Pliny the Younger, a Roman governor of Bithynia who, as Michael Kruger wrote in a recent post, thought that “intolerance of the Roman gods was enough of a reason to kill Christians, despite their [as noted by Pliny himself] holy lives,” commented back in the second century on the “stubbornness and inflexible obstinacy” of Christians who would not yield to the culture.
This obstinacy has been getting us into trouble for 2,000 years whenever a government makes the upsetting discovery that Christians place the authority of Jesus (as expressed in the unchangeable Bible) above that of civil authorities and so can’t be bent to their will no matter what. And I mean no matter what. The horrific tortures Christians have suffered over the ages are innumerable.
But guess what? We’re still here. And we’ll still be here 500 years from now, if Jesus hasn’t returned by then. I think our culture still does not know our God-enabled stubbornness and inflexible obstinacy. They still have hope that some pressure will convince us. But once it sinks in that they’ve met an immovable force…well, what happens next has not, in the past, proved to be fun for Christians. If a rock can’t be convinced to move along and stop impeding traffic in the middle of the road to progress, then the only thing left is to work at removing it.
Enter Michael Kruger’s post: “Regarded as ‘Intolerant Haters’: What’s New?”
In the midst of the high-octane cultural wars of the last several years—particularly the debate over homosexual marriage—evangelical Christians have been slapped with all sorts of pejorative labels. Words such as bigoted, arrogant, exclusive, dogmatic, and homophobic are just a few.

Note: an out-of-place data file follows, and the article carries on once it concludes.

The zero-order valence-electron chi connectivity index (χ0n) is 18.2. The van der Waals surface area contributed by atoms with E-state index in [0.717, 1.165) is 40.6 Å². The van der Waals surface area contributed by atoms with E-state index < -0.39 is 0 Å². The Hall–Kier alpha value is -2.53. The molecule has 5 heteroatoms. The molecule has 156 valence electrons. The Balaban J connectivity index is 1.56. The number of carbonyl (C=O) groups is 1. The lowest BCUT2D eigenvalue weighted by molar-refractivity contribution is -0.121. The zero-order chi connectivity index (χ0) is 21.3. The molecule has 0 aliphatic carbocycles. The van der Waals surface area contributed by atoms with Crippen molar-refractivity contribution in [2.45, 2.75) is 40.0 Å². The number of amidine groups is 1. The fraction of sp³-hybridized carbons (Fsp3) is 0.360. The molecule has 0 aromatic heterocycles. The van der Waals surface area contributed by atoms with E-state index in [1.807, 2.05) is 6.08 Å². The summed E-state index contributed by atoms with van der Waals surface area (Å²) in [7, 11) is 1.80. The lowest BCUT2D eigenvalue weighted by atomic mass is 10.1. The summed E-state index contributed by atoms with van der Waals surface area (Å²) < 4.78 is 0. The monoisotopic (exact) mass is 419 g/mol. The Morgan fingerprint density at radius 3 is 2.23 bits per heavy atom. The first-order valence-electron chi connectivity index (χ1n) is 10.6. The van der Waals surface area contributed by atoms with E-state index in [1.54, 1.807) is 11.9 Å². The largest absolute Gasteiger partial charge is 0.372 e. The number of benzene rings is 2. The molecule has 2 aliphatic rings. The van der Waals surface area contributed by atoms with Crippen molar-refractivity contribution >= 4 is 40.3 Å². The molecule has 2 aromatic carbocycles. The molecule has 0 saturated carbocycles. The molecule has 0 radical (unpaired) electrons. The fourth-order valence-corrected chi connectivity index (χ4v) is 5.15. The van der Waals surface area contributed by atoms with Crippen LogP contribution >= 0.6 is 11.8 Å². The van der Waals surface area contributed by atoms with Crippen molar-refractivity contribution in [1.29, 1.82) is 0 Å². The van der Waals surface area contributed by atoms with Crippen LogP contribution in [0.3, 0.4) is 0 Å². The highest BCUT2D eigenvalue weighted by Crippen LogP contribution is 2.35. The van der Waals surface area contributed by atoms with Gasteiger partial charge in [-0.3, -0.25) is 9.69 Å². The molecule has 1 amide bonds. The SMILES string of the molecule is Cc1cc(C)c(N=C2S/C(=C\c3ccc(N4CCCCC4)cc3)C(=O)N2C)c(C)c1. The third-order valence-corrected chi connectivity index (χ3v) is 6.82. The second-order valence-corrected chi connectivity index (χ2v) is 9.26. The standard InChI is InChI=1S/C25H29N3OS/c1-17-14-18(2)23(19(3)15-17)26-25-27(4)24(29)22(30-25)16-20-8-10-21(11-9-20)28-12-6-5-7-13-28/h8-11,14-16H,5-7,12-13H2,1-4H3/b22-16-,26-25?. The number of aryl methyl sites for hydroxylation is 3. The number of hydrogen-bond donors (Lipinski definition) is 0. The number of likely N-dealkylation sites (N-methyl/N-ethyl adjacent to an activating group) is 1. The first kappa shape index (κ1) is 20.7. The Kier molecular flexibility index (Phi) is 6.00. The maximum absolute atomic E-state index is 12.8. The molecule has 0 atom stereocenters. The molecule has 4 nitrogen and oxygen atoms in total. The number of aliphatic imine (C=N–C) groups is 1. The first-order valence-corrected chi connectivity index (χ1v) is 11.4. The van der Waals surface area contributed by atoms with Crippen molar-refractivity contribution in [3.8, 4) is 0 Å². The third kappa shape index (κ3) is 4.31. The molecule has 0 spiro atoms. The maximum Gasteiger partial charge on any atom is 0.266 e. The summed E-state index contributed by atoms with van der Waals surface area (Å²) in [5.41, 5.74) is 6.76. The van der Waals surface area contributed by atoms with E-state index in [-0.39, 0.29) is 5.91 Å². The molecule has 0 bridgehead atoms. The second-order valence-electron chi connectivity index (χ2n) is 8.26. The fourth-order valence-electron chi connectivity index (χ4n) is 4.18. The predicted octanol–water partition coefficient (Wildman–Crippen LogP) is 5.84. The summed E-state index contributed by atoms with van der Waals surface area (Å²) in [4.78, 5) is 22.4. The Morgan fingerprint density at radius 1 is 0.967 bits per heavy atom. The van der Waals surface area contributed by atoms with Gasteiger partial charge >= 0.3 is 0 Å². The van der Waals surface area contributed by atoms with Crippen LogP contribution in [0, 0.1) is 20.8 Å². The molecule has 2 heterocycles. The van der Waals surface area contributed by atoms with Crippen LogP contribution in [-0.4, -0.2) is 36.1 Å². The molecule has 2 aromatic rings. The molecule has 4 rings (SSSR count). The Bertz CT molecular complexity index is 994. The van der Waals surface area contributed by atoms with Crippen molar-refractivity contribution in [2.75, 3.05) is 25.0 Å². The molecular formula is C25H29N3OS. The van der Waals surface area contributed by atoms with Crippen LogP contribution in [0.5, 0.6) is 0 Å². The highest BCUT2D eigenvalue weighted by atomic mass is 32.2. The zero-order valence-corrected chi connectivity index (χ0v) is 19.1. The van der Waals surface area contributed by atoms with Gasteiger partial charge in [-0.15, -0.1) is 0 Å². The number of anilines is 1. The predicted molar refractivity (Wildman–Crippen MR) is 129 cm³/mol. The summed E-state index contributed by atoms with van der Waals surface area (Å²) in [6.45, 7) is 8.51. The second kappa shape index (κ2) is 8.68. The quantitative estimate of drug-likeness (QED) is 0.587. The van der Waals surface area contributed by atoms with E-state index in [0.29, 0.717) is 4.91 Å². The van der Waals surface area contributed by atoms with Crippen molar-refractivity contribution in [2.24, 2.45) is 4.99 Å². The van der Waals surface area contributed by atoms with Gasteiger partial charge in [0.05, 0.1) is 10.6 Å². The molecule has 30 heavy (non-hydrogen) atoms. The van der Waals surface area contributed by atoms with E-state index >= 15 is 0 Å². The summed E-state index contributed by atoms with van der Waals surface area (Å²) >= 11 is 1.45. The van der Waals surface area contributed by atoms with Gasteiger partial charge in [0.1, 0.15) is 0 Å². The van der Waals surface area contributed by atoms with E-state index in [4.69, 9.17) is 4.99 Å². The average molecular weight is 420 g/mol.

But two labels particularly stand out. First, Christians are regularly regarded as intolerant. Christians are not only regarded as intolerant religiously—because they affirm the words of Jesus that “no one comes to the Father except through me” (John 14:6)—but they are regarded as intolerant ethically, because they refuse to approve any and all behaviors as morally good.
Christians are also regularly (and ironically) regarded as haters. Apparently, our modern world regards the act of telling people they’re wrong as a form of hatred. It is never explained how the charge does not apply equally in the other direction, since those who make this charge are telling Christians they are wrong.
Needless to say, such a situation can discourage Christians in the modern day. We might be tempted to despair and think that the church is entering into dark days. But a little historical perspective might be useful. Truth be told, this is not the first time Christians have received such labels. Indeed, pejoratives were given to Christians from the beginning.
Read the rest of what Michael Kruger has to say about two ancient leaders who accused us of hatred and intolerance. He says these stories are both frightening and encouraging.
Do I have the strength and courage to stand with Jesus no matter what? Absolutely not. Though I’m committed to it, I have no delusions of grandeur about my own ability to do so. But thank God, I know that I am kept for Jesus Christ, and I trust Him to give me what I need when the time comes for me to need it.